Homepage | Imprint
Lumrix Logo
 
 
Lumrix Wiki Logo
[ICD 10 Search]



Back
[ICD 10 Search]

 

 

Urination

Urination, also called micturition, is the process of disposing urinefrom the urinary bladderthrough the urethrato the outside of the body. The process of urination is usually under voluntary control. When control over urination is lost or absent, this is called urinary incontinence. Urinary retentionrefers to the inability to urinate.

Inhaltsverzeichnis

  • 1 Urinary System
  • 2 Urination techniques
    • 2.1 Male urination
    • 2.2 Female urination
  • 3 Length of urination
  • 4 Social factors
    • 4.1 Toilet training
    • 4.2 Toilets
      • 4.2.1 Urinals
    • 4.3 Clothing designs
    • 4.4 Social transgressions
    • 4.5 Alternatives to toilets
    • 4.6 Animals
    • 4.7 Urination fetishes
  • 5 See also

Urinary System

The micturition reflex is activated when the urinary bladder wall is stretched; it results in urination. This reflex occurs in the spinal cord, specifically in the sacral region that is modified by the higher centers in the brain: the pons and cerebrum. The presence of urine in the bladder stimulates the stretch receptors, which produces action potential.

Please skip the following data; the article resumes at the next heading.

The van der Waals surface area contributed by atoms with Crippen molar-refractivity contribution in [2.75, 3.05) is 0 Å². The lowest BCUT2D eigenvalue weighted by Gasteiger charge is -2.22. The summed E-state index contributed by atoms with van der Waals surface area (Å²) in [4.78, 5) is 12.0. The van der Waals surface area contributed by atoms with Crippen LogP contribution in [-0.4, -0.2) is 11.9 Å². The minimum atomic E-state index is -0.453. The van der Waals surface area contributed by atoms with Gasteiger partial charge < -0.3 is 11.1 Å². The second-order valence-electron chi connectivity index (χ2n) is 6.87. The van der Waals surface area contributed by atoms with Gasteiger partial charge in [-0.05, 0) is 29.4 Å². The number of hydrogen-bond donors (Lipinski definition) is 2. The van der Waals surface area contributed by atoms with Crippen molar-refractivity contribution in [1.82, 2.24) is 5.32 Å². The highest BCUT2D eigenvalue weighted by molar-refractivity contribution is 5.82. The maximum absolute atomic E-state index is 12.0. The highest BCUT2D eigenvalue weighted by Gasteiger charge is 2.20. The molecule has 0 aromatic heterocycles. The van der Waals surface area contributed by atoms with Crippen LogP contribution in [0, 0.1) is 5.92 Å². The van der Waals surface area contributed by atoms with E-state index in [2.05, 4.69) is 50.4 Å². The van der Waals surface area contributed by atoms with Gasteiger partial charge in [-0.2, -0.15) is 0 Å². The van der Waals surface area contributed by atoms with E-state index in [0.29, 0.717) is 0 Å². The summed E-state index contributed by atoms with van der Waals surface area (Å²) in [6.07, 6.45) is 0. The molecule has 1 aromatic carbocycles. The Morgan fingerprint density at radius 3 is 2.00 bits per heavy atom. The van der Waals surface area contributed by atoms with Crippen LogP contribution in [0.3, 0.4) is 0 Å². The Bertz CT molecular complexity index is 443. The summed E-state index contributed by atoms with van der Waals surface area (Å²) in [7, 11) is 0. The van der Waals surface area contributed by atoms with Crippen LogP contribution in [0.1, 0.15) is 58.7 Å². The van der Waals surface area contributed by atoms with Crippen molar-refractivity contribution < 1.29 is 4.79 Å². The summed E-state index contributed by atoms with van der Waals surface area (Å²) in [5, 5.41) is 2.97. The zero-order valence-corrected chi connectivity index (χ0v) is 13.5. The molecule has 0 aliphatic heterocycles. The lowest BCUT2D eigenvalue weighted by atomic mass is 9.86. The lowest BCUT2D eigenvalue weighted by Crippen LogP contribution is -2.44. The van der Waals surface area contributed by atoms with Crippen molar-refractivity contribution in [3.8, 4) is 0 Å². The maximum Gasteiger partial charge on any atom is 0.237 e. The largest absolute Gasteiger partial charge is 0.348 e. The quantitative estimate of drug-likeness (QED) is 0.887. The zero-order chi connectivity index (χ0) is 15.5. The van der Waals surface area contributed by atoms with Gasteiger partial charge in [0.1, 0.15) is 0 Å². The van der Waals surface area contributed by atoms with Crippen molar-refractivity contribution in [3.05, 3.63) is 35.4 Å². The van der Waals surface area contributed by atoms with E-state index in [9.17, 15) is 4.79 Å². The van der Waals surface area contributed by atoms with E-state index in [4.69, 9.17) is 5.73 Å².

The action potentials are carried by sensory neurons to the sacral segments of the spinal cord through the pelvic nervesthe parasympathetic fiberscarry the action potentials to the urinary bladder in the pelvic nerves. This causes the wall of the bladder to contract. In addition, decreased somatic motor action potentials cause the external urinary sphincter, which consists of skeletal muscle, to relax. When the external urinary sphincter is relaxed urine will flow from the urinary bladder when the pressure there is great enough to force urine to flow through the urethra. The micturition reflex normally produces a series of contractions of the urinary bladder.